Wednesday, May 15, 2013

Are Atheists less biased than Christians?

"There is an asymmetry: atheists in general welcome the most intensive and objective examination of their views, practices and reasons. (In fact, their incessant demand for self-examination can become quite tedious.) The religious, in contrast, often bristle at the impertinence, the lack of respect, the sacrilege, implied by anyone who wants to investigate their views."  Daniel Dennett, Breaking The Spell

Many times I have been admonished by my family and friends about “Going down the wrong path” or "becoming an apostate". Often, the conversation begins in the form of a question, “Why do you reject Jesus?” and “Why are you choosing the path that is going to lead you to hell?” The tone of the questioning is typically condescending. It is coming from an individual who assumes they have most of the correct answers about reality, and that I, a fallen ingrate, needs their assistance in understanding things correctly. After all, they only want to eschew me out of my faulty thinking and my path towards everlasting torment.

I sometimes wish to say back, “It seems so easy for you to just assume that you are right about all this. Have you noticed how I refrain from employing this same tactic? I do not accept any assumption I make with pure ease. I hold assumptions loosely…tentatively, and I do not proceed to go further and create dogma out of them.  I patiently listen to all the Christian CD’s that you have made me. I read every Christian book that you get me for Christmas and I read your unending bible passage texts and the constant stream of email devotionals that you send me. Yet, you can barely tolerate 30 seconds of a debate between Dan Barker and Dinesh D'Souza. If this were a game of fair-mindedness with regards to the other person’s ideological position, there seems to be great deal of imbalance going on.”

Many Christians that I know are unwilling to expand their thinking to include thoughts that are secular in nature (i.e. thinking about events as if there was no god). So, while they want you to read through all of their homemade tracts and listen to their sermons, they will not bring their mind to your side of the fence. The reason, I suppose? They are afraid of doing so. Many Christians think that this act alone—this simple shift in perspective— is moving into satanic territory. This is one reason why Christian leaders often warn their devotees to abstain from reading books by atheists. They truly believe that demonic powers have invested such atheist minds so that they can beguile and corrupt other minds, ultimately bringing their readers to the lordship of Satan.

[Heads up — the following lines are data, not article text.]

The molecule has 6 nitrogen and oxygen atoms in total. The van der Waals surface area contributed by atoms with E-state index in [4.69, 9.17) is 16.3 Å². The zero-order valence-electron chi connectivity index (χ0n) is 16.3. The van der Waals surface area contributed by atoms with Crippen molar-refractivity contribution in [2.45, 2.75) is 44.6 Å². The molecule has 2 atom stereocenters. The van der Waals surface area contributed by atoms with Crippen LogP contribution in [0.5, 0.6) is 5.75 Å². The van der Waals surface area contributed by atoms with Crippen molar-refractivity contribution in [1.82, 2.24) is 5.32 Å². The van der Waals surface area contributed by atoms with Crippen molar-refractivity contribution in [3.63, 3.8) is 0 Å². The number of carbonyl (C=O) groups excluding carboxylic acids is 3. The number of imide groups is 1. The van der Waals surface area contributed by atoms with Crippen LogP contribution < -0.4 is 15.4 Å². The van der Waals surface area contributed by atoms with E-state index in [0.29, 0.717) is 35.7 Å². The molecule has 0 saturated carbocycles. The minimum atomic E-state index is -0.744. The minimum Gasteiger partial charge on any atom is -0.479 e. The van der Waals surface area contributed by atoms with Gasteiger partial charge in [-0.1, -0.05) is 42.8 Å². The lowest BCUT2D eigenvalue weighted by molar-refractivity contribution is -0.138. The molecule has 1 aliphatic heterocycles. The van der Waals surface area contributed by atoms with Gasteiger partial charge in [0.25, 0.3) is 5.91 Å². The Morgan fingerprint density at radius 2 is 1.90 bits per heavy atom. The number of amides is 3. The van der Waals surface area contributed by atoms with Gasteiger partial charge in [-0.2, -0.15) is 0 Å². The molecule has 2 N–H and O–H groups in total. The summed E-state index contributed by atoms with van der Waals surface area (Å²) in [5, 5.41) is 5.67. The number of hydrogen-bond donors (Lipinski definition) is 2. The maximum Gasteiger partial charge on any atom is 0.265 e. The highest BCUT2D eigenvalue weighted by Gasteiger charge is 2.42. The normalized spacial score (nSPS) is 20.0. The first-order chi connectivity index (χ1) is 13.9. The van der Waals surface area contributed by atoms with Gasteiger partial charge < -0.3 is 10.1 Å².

Unlike the Christian, the atheist/skeptic has no reason to refrain from considering the other person’s perspective (in this case, the Christian perspective). There is no atheist creed with warnings of “Loosing one’s beliefs may result in atheist hell” or “You can be blinded by Christians”. There are no pejorative labels equivalent to “backslider”, “apostate” or “infidel” to slap on former atheists who have changed their minds and have become religious.

While atheists might have logical problems with religious view-points, they won’t be tempted to disown their friends and family members simply for having a “change of mind” (To an atheist, a change of mind carries no spiritual/moral implications but it does for a Christian). To the atheist, actions carry far more weight in the grand scheme of things. For Christians though, a change of mind…a change of thinking or “heart”— is ultimately what determines your place in the afterlife.  This is why the traditional Christian view allows absurd things to happen…like Ted Bundy getting to go to heaven, and Einstein, to hell. (i.e. one of these people changed their mind about Jesus and made a decision to believe in him while they were alive.)

The skeptical position says, “Go ahead; check out all the other world-views! There is nothing inherently diabolical about doing this. In fact, doing so expands your mental horizon so that you can be better informed about different view-points and why certain groups hold them. Furthermore, learning about other views is a good way to avoid the temptation of misrepresenting them.”

My point is that the atheist view is less biased. That is, the atheist is on a less biased thinking platform. If you think I’m wrong, ask yourself, are atheists ever advised not to read Christian literature? Are atheists warned to NOT read the Bible, NOT learn about creationist ideas and to NOT read apologetic books written by Christians? It seems to me, that some of the most informed people about creationism are atheists. These individuals don’t shy away from their “opponent's” position, but instead, seek to learn all about it and then make an assessment about whether it is more or less reasonable than the current position they hold.

Unlike the religious view where the mind has a very deep emotional attachment to a predetermined set of infallible, immutable beliefs,  the skeptical view attempts to make commitments only to reason, reality, logic, truth and evidence. If a piece of evidence appears to disrupt a former idea, that idea can be changed. All ideas are subject to change based on new information.